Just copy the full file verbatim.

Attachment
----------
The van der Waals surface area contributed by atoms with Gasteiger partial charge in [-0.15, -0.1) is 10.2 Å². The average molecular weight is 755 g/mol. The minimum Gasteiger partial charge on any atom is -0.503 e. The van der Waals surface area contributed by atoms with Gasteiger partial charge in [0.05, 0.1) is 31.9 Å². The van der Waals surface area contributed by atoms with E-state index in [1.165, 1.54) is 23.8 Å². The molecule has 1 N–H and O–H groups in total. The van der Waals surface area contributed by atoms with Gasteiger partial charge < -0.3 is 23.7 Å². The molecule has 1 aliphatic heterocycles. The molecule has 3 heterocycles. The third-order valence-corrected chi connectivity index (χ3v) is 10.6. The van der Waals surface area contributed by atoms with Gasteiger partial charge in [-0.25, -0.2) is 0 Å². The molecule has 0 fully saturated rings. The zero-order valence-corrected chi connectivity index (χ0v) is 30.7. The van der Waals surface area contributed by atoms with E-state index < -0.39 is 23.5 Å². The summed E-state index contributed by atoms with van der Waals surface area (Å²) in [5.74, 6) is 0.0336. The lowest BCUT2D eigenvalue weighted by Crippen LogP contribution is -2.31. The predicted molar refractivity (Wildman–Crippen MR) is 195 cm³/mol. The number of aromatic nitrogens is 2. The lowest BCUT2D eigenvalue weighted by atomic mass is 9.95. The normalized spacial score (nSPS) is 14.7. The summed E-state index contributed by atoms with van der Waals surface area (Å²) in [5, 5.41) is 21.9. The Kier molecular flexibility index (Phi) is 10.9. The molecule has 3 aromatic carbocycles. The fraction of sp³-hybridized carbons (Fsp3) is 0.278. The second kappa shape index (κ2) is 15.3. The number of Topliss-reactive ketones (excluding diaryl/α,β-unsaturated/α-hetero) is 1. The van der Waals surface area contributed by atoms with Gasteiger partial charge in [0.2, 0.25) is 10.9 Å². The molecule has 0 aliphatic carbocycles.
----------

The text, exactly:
The van der Waals surface area contributed by atoms with Gasteiger partial charge in [-0.15, -0.1) is 10.2 Å². The average molecular weight is 755 g/mol. The minimum Gasteiger partial charge on any atom is -0.503 e. The van der Waals surface area contributed by atoms with Gasteiger partial charge in [0.05, 0.1) is 31.9 Å². The van der Waals surface area contributed by atoms with E-state index in [1.165, 1.54) is 23.8 Å². The molecule has 1 N–H and O–H groups in total. The van der Waals surface area contributed by atoms with Gasteiger partial charge < -0.3 is 23.7 Å². The molecule has 1 aliphatic heterocycles. The molecule has 3 heterocycles. The third-order valence-corrected chi connectivity index (χ3v) is 10.6. The van der Waals surface area contributed by atoms with Gasteiger partial charge in [-0.25, -0.2) is 0 Å². The molecule has 0 fully saturated rings. The zero-order valence-corrected chi connectivity index (χ0v) is 30.7. The van der Waals surface area contributed by atoms with E-state index < -0.39 is 23.5 Å². The summed E-state index contributed by atoms with van der Waals surface area (Å²) in [5.74, 6) is 0.0336. The lowest BCUT2D eigenvalue weighted by Crippen LogP contribution is -2.31. The predicted molar refractivity (Wildman–Crippen MR) is 195 cm³/mol. The number of aromatic nitrogens is 2. The lowest BCUT2D eigenvalue weighted by atomic mass is 9.95. The normalized spacial score (nSPS) is 14.7. The summed E-state index contributed by atoms with van der Waals surface area (Å²) in [5, 5.41) is 21.9. The Kier molecular flexibility index (Phi) is 10.9. The molecule has 3 aromatic carbocycles. The fraction of sp³-hybridized carbons (Fsp3) is 0.278. The second kappa shape index (κ2) is 15.3. The number of Topliss-reactive ketones (excluding diaryl/α,β-unsaturated/α-hetero) is 1. The van der Waals surface area contributed by atoms with Gasteiger partial charge in [0.2, 0.25) is 10.9 Å². The molecule has 0 aliphatic carbocycles.